Every time you come in contact with a perspective client it’s a moment of truth. Every time you come in contact with a perspective client they get to decide if they want to continue to do business with you or not. And most often that decision is based upon the way they feel they have been treated. When was the last time you had “Wow” customer service? When was the last time you got “So-So” customer service? I’ll bet the “So-So” out numbered the “Wow” ten to one. (Ten so-so to one wow)
You don’t need to like everyone you come in contact with – But if you want to get repeat business you need to learn how to get along with them. The same holds true with the people you work with. You don’t have to like them or socialize with them – But you do need to learn how to interact and collaborate with them. If you’re the one who gets to pick who is on your team you need to make sure you’ve surrounded yourself with people who like being around people. Managers and business owners need to make sure they hire people who like helping people. You can’t afford to have someone on your team who is turned off and have tuned out. You need to be just like Lowe’s and hire people who are “Fluent in Friendliness” and get rid of the ones who aren’t. 🙂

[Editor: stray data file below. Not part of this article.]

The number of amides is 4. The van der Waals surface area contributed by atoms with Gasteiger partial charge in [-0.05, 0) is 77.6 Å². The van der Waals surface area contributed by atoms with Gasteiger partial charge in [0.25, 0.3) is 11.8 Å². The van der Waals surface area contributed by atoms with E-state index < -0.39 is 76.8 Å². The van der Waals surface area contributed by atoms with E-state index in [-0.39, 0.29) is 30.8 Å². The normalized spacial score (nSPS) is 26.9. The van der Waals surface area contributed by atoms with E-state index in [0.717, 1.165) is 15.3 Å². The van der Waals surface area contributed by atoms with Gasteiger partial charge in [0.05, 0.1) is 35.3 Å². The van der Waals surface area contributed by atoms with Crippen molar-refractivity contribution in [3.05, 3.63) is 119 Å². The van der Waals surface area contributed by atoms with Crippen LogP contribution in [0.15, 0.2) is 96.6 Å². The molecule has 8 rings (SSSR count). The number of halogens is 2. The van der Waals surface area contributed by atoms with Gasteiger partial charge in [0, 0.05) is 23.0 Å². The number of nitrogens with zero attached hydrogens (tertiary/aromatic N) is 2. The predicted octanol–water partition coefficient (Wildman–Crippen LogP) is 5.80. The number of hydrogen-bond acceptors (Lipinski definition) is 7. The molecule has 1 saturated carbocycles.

Do you feel at times that your staff are turned off and have tuned out? Are you finding it difficult to motivate others? How challenging is it for you to attract or retain talent? Well you are not alone. Results of a semi-annual employment engagement index published by the Gallup Management Journal suggested that only 29% of employees are actively engaged in their jobs. Fifty-four percent of those surveyed admitted that they where not engaged – while 17% said that they where actively disengaged. These disengaged employees where busy acting out their unhappiness, undermining what their engaged co-workers where trying to accomplish.